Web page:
I take it does this in any gear (sounds like it in your description) - classic case of the transaxle not fully decoupled from the engine.
That could be an issue related with the clutch, pressure plate, shifter linkage, slave cylinder, or transaxle itself (bearing, guides, syncros).
Since it was fine before and that you got it repaired - sounds to me like a botched clutch replacement job. First mechanic might have reused the old bolts (not recommended), didn\'t torque them down correctly, mis-aligned the clutch pressure plate, used too much or the wrong grease on the main pivot points, etc.
Fluid in the reservoir should be clear to a light amber color. The real way to check it is through chemical testing - but given that most owners cannot get access to those testing supplies, changing the clutch master cylinder and brake master cylinder (both take DOT 3 brake fluid) is good insurance against problems down the road. Moisture contaminated fluid can damage the seals on the clutch slave cylinder - which will effectively make clutch non-operational (cannot pull away from the flywheel), same with air in the clutch lines. Just like with the brakes - air will cause a spongy pedal feel and poor operation.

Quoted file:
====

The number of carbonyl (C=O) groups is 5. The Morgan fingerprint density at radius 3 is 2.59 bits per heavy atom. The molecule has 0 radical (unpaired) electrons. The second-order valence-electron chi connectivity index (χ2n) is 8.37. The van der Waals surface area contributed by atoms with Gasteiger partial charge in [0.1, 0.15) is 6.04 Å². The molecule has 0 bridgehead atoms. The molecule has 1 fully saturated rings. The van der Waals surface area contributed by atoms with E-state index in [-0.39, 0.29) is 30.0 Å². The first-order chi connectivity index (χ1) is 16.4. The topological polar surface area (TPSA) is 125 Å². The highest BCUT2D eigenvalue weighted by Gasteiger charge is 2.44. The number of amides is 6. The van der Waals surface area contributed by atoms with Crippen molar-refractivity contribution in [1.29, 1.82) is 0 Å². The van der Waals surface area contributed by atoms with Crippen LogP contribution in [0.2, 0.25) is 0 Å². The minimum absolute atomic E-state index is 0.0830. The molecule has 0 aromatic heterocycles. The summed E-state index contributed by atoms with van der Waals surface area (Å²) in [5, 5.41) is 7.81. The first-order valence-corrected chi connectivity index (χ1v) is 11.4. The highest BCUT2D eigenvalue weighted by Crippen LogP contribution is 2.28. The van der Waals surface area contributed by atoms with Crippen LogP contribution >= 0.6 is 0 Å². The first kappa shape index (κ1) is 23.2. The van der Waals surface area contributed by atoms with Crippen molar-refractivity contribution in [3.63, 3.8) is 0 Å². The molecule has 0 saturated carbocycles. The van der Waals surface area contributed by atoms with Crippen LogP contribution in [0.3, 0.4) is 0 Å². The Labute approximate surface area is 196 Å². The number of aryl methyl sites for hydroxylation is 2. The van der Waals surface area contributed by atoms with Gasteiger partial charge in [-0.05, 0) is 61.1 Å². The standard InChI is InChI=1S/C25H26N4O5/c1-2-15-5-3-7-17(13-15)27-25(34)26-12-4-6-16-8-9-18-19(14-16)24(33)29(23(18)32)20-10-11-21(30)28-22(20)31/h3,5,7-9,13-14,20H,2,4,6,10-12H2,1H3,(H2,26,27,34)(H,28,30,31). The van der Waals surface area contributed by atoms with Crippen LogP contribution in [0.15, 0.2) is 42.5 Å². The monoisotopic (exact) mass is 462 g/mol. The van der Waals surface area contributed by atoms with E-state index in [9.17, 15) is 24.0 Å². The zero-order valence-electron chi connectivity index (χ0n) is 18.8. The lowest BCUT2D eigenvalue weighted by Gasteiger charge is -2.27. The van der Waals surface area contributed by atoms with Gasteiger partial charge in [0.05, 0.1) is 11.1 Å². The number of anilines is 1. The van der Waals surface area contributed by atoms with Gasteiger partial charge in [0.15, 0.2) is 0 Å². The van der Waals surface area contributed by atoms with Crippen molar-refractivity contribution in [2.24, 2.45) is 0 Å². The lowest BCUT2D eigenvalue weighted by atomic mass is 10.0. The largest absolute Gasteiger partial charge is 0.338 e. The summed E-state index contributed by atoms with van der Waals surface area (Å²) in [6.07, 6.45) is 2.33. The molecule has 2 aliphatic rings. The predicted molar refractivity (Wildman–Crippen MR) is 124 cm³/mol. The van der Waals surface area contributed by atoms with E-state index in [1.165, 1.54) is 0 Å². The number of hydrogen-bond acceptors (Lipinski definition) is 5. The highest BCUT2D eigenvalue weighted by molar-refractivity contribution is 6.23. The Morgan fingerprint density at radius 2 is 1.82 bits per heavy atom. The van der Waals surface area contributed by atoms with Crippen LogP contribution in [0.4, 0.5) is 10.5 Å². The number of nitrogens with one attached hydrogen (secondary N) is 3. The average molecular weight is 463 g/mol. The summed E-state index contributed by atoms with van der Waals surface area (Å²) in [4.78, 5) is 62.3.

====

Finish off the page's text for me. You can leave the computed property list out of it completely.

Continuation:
I take it the second mechanic fixed it? These transaxles are pretty stout in most normal instances. Not sure if they offered to let you have your old parts back - but if you have the disc right infront of you, you can see if there was any damage to the friction material on the clutch disc. Some clutches get glazed (shiny look) or have a \"rainbow\" color tint to them - that is a sign of overheating and/or disc contamination. Any physical damage usually indicates an aligntment issue.
2002 Corolla S, Silverstream, 1.8L 1ZZ-FE (VVT-i)
2003 Matrix XRS, Cosmic Blue, 1.8L 2ZZ-GE (VVTL-i) - RIP
2009 Matrix XRS, Blue Streak, 2.4L 2AZ-FE (VVT-i)